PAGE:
Some Evanston council members argued Monday that the city should pick up the tab so they can hire consultants to increase communication with their constituents.

Ald. Bobby Burns (5th) said council members should be able to hire people to help them get the message out about city programs.

“I really do not have the time to write a sentence of a newsletter,” Burns said, adding that if he did it “would be taking away precious time that I would rather be spending with my family and preparing for these meetings.”

Ald. Juan Geracaris (9th) said he has paid out of his own pocket to provide Spanish translation services at his ward meetings. “I’d like to put out more communications,” he said, “I could use help on that.”

But Ald. Jonathan Nieuwsma (4th) said that rather than having council members hire their own contractors to do the work, he’d prefer to have the city hire permanent staff to support the City Council.

He said Burns’ proposal that each alder be allocated $1,250 a month for communications services “seems like a lot.”

Ald. Devon Reid (8th) said he favored both ideas — adding staff and having a fund that alders could spend at their discretion. “It would allow us the flexibility to communicate with residents in the way that each of us sees is most effective for our particular communities.”

Ald. Eleanor Revelle (7th) said the council needs to come to grips with addressing the translation issue. “I’m a little horrified that a colleague should have to pay out of pocket for that,” she said.

But she added that she liked Nieuwsma’s idea of having the communications roles filled by somebody who was permanently on the city staff.

Mayor Daniel Biss raised concerns about creating a pot of money that would be under the spending control of elected officials rather than the city manager.

But Burns claimed that contractors hired under his proposal would still need to request compensation from the city purchasing department for work performed for council members that would have been approved “on the front end” by the city manager.

No action was taken on the proposal at Monday’s Rules Committee meeting, but the issue is expected to come up again during debate over the city’s 2023 budget.

The city manager is scheduled to release his proposed budget next Monday.

Bill Smith is the editor and publisher of Evanston Now.

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  1. I support adding multiple City staff in this domain, forming a much-needed, ideologically-vetted Ministry of Propaganda.

  2. Burns: “I don’t have time to write a newsletter.”

    If you actually look at the ward newsletters they are usually about 500 words, the bulk of which are just cut-and-paste jobs from city press releases.

    For a normal person it might take 30 minutes tops to put together.

    Burns’ latest newsletter had about 550 words, of which more than half were cut and pasted from city press releases.

    According to Reid, neither he nor Burns are college graduates so maybe this simple task of cutting and pasting other people’s words is difficult for them since virtually every university degree program requires introductory writing.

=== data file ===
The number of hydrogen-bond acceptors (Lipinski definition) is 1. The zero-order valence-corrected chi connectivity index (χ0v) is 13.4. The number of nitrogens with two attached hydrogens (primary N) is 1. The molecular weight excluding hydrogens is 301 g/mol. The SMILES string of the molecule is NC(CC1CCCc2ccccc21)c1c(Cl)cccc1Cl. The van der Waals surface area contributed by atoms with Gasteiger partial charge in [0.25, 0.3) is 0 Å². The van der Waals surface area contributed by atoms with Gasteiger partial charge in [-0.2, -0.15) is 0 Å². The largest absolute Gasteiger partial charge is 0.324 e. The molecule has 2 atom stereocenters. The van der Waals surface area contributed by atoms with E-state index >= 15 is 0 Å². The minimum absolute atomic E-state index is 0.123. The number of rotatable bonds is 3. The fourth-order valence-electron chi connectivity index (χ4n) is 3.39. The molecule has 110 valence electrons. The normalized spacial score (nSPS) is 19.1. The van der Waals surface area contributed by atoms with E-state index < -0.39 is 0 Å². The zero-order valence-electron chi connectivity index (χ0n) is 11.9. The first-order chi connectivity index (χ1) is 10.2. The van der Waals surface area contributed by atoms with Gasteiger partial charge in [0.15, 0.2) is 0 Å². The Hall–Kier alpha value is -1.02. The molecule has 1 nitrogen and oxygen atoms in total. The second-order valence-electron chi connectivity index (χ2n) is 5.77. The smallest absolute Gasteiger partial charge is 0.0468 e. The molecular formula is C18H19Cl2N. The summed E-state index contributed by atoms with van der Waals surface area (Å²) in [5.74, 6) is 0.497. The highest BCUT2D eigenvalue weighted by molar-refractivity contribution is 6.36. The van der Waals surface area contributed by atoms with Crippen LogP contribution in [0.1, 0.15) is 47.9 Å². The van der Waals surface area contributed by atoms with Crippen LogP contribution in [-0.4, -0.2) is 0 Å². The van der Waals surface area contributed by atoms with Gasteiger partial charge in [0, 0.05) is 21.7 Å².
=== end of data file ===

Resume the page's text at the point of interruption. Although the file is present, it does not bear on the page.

It is rich that Reid supports this given he has never even published a newsletter.

    Giving the aldermen a slush fund like this is a really bad precedent, especially with people like Reid on council. We saw that he hired someone when he was clerk without getting the city manager’s approval and tried to hold all of the city’s bill payments hostage to get the city to pay this unauthorized person. Imagine the shenanigans that these people would be up to with a private slush fund.

    The city already has a communications person so if these aldermen need help writing an email they can contact her through the city manager. Having a translator available for ward meetings could also be coordinated through the city manager.

    1. I had to do a double – take when I read Burns’ comment. I’d be embarrassed to say that, as one of his duties is communicating with his constituents – it’s called “due diligence”…

      As for Reid, “the clown show continues”…

      “Oh, well… it’s only taxpayers’ money…” 😐

  3. Communications should be written by City staff only. Previously, Ward newsletters were created by the Assistant to the City Manager and reviewed by senior staff in the City Manager’s office (CMO). The CMO staffing level was reduced a few years ago. If staffing would increase, even part-time, the new person could write the Ward newsletters along with many other tasks. Doing multiple newsletters is quicker, as someone already noted, and info would be correct and standardized! Translations should be professional and paid by the City.

    I do not trust council members to hire independent professionals. Plus, City staff would need to train and oversee 9 new people in the City’s software and style, plus any replacements if they quit. What a nightmare if they all had access to the newsletter software (dozens of newsletters exist including Police and Fire).

    Yes, it would be a slush fund and Mr. Reid has a very bad HR track record.

  4. If you can’t write a sentence or even take the time to write a couple of paragraphs, then maybe you shouldn’t be in the position! I don’t want to pay more in taxes for some lazy alder person who wants someone else to do their job.

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